Study: Some Health Care Professionals Found to Spread COVID-19 Misinformation Via Social Media

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Investigators determined that there needs to be an evaluation of harm caused by pharmacy professionals who are in unique positions on social media, propagating misinformation about COVID-19, vaccines, treatment, masks, and other conspiracy theories.

Health care professionals representing a range of various medical specialties were found to spread COVID-19 misinformation, including about vaccination, treatment, and masks on social media and had a wide reach based on their number of followers, according to the results of a study published in JAMA Network Open.1

Image credit: REDPIXEL – stock.adobe.com

Image credit: REDPIXEL – stock.adobe.com

Investigators of the study determined that there needs to be an evaluation of harm caused by pharmacy professionals who are in unique positions on social media, propagating misinformation. They added that ethical and legal guidelines for misinformation are needed.1

According to the CDC, as of August 9, 2023, there have been more than 152,500,000 total bivalent vaccine doses distributed across the United States. There were a total of 6,244,216 total hospitalizations as of August 5, 2023, and 1,137,742 total deaths as of August 12, 2023, in the United States.2

The study authors aimed to characterize the types of COVID-19 misinformation spread by health care professionals after the vaccines became available, the platformed used, and the characteristics of the individuals spreading the misinformation. They used data from the CDC guidelines for the prevention and treatment of COVID-19 to determine what was considered misinformation. Additionally, they structured their searches on social media platforms, such as Twitter, Facebook, Instagram, Parler, and YouTube, and news sources, such as The New York Times and National Public Radio.1

Investigators identified misinformation from health care professionals who were based in the United States from January 2021 and December 2022. They also confirmed the license and medical specialty of the individuals. The number of followers on all 4 major planforms were included to estimate the reach for the analysis.1

The study authors determined that 50 physicians across 28 specialties contributed to COVID-19 misinformation, including vaccines, medication, masks, and other (including conspiracy theories). Two other health care professionals included in the analysis were researchers.1

Out of the 50 physicians, 88% held an active license in at least 1 state, 6% did not have an active license, 8% had a suspended or revoked license, and 2% had active licenses in 2 states and revoked or suspended licenses in 2 other states.1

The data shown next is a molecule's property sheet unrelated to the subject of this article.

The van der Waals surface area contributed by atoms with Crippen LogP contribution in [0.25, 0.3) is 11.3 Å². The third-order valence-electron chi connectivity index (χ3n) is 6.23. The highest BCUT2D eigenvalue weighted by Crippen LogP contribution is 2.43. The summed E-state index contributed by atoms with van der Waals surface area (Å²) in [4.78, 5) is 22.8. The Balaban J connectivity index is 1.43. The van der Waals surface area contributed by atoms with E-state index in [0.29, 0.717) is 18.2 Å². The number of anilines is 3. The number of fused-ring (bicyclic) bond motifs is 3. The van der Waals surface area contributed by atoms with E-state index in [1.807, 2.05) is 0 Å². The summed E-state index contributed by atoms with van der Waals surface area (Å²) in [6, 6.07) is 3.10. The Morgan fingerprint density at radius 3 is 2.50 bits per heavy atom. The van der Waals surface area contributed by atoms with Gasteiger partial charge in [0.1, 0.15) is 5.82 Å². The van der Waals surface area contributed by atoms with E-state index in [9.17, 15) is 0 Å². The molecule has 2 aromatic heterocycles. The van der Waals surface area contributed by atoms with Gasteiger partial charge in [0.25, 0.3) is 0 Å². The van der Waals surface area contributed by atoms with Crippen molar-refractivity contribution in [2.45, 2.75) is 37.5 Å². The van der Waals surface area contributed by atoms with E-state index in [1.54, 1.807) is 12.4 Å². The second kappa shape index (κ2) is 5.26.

Approximately 80.8% of the health care professionals posted vaccine misinformation whereas 76.9% propagated information about more than 1 of the categories identified. Additionally, approximately 38.5% posted the misinformation to 5 or more platforms, and 76.9% appeared on 5 or more third-party online platforms, including news outlets.1

Investigators noted that Twitter was the most used platform with 71.2% of the health care professionals using the platform. There was a median of 67,400 followers, according to the study results.1

The study authors identified major themes to be disputing vaccine safety and efficacy, promoting medical treatments that lack scientific evidence and/or FDA approval, and disputing the efficacy of wearing a mask. Furthermore, there were unsubstantiated claims including virus origin, government lies, and other conspiracy theories.1

The most common theme was the health care professional discouraging others from receiving the COVID-19 vaccines by promoting fear and distrust of the vaccine in favor of natural immunity, according to the study results.1

Although the investigators called for action to help regulate misinformation on COVID-19 and other conditions, they also noted that free speech needs to be carefully taken into account. The study authors added that it is important to understand the degree to which misinformation about vaccines, medications, and conspiracy theories affects patients and social media users who see the content.1

References

  1. Sule S, DaCosta MC, DeCou E, Gilson C, Wallace K, Goff SL. Communication of COVID-19 misinformation on social media by physicians in the US. JAMA Netw Open. 2023;6(8):e2328928. doi:10.1001/jamanetworkopen.2023.28928
  2. Centers for Disease Control and Prevention. COVID data tracker. CDC. Updated August 12, 2023. August 18, 2023. https://covid.cdc.gov/covid-data-tracker/#datatracker-home
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